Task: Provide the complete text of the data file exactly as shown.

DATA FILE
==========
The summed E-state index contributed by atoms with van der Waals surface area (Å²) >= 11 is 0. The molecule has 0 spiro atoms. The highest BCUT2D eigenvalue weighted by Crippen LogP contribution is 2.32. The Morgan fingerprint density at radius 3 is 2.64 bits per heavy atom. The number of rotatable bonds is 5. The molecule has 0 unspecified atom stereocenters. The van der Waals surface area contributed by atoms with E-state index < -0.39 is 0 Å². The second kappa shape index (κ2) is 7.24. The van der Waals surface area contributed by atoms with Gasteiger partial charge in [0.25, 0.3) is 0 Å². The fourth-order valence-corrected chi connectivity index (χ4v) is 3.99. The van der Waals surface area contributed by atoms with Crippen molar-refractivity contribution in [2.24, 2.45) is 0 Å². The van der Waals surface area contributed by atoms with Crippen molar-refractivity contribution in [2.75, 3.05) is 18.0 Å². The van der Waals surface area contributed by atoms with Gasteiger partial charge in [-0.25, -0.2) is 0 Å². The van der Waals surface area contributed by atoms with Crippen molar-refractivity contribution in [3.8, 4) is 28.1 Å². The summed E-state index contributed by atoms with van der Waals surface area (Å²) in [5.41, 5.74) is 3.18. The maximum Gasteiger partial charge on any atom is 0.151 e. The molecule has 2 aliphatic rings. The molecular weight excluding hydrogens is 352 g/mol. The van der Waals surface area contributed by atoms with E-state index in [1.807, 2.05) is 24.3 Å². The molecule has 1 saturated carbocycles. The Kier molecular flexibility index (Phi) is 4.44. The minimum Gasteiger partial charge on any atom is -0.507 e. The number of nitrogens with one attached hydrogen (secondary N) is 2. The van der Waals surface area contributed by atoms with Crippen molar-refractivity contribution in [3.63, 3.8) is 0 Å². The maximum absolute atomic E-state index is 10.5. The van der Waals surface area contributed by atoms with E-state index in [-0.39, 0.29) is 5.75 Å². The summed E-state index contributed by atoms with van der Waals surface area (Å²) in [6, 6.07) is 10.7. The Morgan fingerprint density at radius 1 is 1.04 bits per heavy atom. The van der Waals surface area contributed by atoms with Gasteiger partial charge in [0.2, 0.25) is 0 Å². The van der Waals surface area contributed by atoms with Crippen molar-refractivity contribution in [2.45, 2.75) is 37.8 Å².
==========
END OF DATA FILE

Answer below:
The summed E-state index contributed by atoms with van der Waals surface area (Å²) >= 11 is 0. The molecule has 0 spiro atoms. The highest BCUT2D eigenvalue weighted by Crippen LogP contribution is 2.32. The Morgan fingerprint density at radius 3 is 2.64 bits per heavy atom. The number of rotatable bonds is 5. The molecule has 0 unspecified atom stereocenters. The van der Waals surface area contributed by atoms with E-state index < -0.39 is 0 Å². The second kappa shape index (κ2) is 7.24. The van der Waals surface area contributed by atoms with Gasteiger partial charge in [0.25, 0.3) is 0 Å². The fourth-order valence-corrected chi connectivity index (χ4v) is 3.99. The van der Waals surface area contributed by atoms with Crippen molar-refractivity contribution in [2.24, 2.45) is 0 Å². The van der Waals surface area contributed by atoms with Crippen molar-refractivity contribution in [2.75, 3.05) is 18.0 Å². The van der Waals surface area contributed by atoms with Gasteiger partial charge in [-0.25, -0.2) is 0 Å². The van der Waals surface area contributed by atoms with Crippen molar-refractivity contribution in [3.8, 4) is 28.1 Å². The summed E-state index contributed by atoms with van der Waals surface area (Å²) in [5.41, 5.74) is 3.18. The maximum Gasteiger partial charge on any atom is 0.151 e. The molecule has 2 aliphatic rings. The molecular weight excluding hydrogens is 352 g/mol. The van der Waals surface area contributed by atoms with E-state index in [1.807, 2.05) is 24.3 Å². The molecule has 1 saturated carbocycles. The Kier molecular flexibility index (Phi) is 4.44. The minimum Gasteiger partial charge on any atom is -0.507 e. The number of nitrogens with one attached hydrogen (secondary N) is 2. The van der Waals surface area contributed by atoms with Crippen molar-refractivity contribution in [3.63, 3.8) is 0 Å². The maximum absolute atomic E-state index is 10.5. The van der Waals surface area contributed by atoms with E-state index in [-0.39, 0.29) is 5.75 Å². The summed E-state index contributed by atoms with van der Waals surface area (Å²) in [6, 6.07) is 10.7. The Morgan fingerprint density at radius 1 is 1.04 bits per heavy atom. The van der Waals surface area contributed by atoms with Gasteiger partial charge in [0.2, 0.25) is 0 Å². The van der Waals surface area contributed by atoms with Crippen molar-refractivity contribution in [2.45, 2.75) is 37.8 Å².